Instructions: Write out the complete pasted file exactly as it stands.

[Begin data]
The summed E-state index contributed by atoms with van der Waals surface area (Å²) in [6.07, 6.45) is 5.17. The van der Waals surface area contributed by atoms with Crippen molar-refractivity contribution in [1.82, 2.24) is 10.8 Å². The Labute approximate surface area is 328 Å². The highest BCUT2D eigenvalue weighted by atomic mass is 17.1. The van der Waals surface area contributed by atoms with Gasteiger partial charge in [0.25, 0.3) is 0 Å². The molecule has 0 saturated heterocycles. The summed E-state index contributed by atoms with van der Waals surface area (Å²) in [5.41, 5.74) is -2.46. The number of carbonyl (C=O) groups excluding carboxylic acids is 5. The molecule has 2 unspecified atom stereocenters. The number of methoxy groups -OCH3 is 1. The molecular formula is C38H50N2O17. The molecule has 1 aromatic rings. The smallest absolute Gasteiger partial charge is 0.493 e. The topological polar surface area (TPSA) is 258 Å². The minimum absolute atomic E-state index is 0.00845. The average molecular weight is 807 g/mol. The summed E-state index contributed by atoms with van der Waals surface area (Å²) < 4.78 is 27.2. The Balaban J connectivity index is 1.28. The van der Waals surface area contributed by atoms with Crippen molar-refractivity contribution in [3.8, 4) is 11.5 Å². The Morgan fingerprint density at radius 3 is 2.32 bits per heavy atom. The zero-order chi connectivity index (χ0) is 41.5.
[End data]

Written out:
The summed E-state index contributed by atoms with van der Waals surface area (Å²) in [6.07, 6.45) is 5.17. The van der Waals surface area contributed by atoms with Crippen molar-refractivity contribution in [1.82, 2.24) is 10.8 Å². The Labute approximate surface area is 328 Å². The highest BCUT2D eigenvalue weighted by atomic mass is 17.1. The van der Waals surface area contributed by atoms with Gasteiger partial charge in [0.25, 0.3) is 0 Å². The molecule has 0 saturated heterocycles. The summed E-state index contributed by atoms with van der Waals surface area (Å²) in [5.41, 5.74) is -2.46. The number of carbonyl (C=O) groups excluding carboxylic acids is 5. The molecule has 2 unspecified atom stereocenters. The number of methoxy groups -OCH3 is 1. The molecular formula is C38H50N2O17. The molecule has 1 aromatic rings. The smallest absolute Gasteiger partial charge is 0.493 e. The topological polar surface area (TPSA) is 258 Å². The minimum absolute atomic E-state index is 0.00845. The average molecular weight is 807 g/mol. The summed E-state index contributed by atoms with van der Waals surface area (Å²) < 4.78 is 27.2. The Balaban J connectivity index is 1.28. The van der Waals surface area contributed by atoms with Crippen molar-refractivity contribution in [3.8, 4) is 11.5 Å². The Morgan fingerprint density at radius 3 is 2.32 bits per heavy atom. The zero-order chi connectivity index (χ0) is 41.5.